Esteban de Luna, Baby Rescuer! / Esteban de Luna, ¡rescatador de bebés!

author: Larissa M. Mercado-López
illustrator: Alex Pardo DeLange
translator: Gabriela Baeza Ventura
Piñata Books / Arte Público Press (2017) 
preschool-grade 3 

Esteban, an active little boy who appears to be about five, dreams about becoming a superhero. In fact, he wears his long, green cape “that ripples like a flag on windy afternoons” every day and everywhere: “He wears it to breakfast. He wears it to the park. He wears it to the doctor’s office. He even wears it to the supermarket.” Esteban’s problem, though, is that his cape is not magic and doesn’t do anything special. In fact, it doesn’t do anything at all. It’s just a cape. Well, this is not good, and youngest listeners and readers might expect that, somehow, Esteban’s cape will change in some way to infuse him with superpowers.

But it doesn’t. Totally bummed out, Esteban tries to sell it, but no one wants to buy an ordinary green cape that does nothing.  One day, while Esteban plays at the park with his mom and little sister Lola, he sees an abandoned baby doll, all alone on the swing. As a sudden storm causes them to run for shelter, Esteban looks back at the doll and decides he must rescue her. So he does. Tying her snugly in his cape, which now takes on an additional function, Esteban jumps puddles and walks under the bus stop shelter to keep his doll dry.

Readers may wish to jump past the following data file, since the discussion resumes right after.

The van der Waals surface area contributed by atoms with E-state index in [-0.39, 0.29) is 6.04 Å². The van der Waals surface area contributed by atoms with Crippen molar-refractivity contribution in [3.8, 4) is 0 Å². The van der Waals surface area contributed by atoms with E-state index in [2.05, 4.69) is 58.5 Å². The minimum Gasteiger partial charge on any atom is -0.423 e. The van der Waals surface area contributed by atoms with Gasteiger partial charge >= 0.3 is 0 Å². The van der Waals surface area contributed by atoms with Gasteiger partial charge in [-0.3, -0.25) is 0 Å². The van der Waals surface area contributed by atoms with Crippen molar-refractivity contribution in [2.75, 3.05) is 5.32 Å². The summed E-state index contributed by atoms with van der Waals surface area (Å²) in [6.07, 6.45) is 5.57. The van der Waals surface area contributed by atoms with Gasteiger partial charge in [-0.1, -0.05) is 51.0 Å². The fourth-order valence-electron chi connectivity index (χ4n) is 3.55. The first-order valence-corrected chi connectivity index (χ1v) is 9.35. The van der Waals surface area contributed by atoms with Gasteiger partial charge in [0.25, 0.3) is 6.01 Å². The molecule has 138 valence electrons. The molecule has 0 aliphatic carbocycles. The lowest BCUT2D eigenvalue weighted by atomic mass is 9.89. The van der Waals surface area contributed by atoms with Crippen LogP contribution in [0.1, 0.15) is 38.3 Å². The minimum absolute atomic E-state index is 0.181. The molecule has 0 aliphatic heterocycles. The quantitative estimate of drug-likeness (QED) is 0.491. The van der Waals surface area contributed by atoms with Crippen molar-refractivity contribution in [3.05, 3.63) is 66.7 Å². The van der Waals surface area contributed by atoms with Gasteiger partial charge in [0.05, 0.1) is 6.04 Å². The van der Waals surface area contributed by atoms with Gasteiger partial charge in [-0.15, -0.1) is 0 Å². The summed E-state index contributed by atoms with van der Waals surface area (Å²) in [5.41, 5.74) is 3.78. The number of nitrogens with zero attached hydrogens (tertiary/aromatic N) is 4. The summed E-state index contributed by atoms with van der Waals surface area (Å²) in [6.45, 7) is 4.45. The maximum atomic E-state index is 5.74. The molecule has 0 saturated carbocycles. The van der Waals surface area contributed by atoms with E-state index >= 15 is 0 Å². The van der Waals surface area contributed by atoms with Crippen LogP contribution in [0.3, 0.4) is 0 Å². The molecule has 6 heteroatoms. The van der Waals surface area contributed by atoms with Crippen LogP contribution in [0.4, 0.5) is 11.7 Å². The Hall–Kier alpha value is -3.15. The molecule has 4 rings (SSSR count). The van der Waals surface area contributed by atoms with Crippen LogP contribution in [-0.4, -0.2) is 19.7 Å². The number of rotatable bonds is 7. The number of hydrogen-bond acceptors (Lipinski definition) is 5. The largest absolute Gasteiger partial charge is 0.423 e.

As he takes on the responsibility—a big deal for a five-year-old—of taking his doll everywhere and keeping her protected by his cape so that she stays clean, his parents look on approvingly but don’t say anything. Esteban has become “Esteban de Luna, Baby Rescuer!” And that’s the big deal about this story that places a little boy’s gentleness in the center of what’s often left out of a story about “heroism” and “superpowers.”

That this family is bilingual is subtly demonstrated. Here, for instance, just before a trip to the park:

“Let’s go to the park!” says their mom.
“¡Parque!" cheers Lola.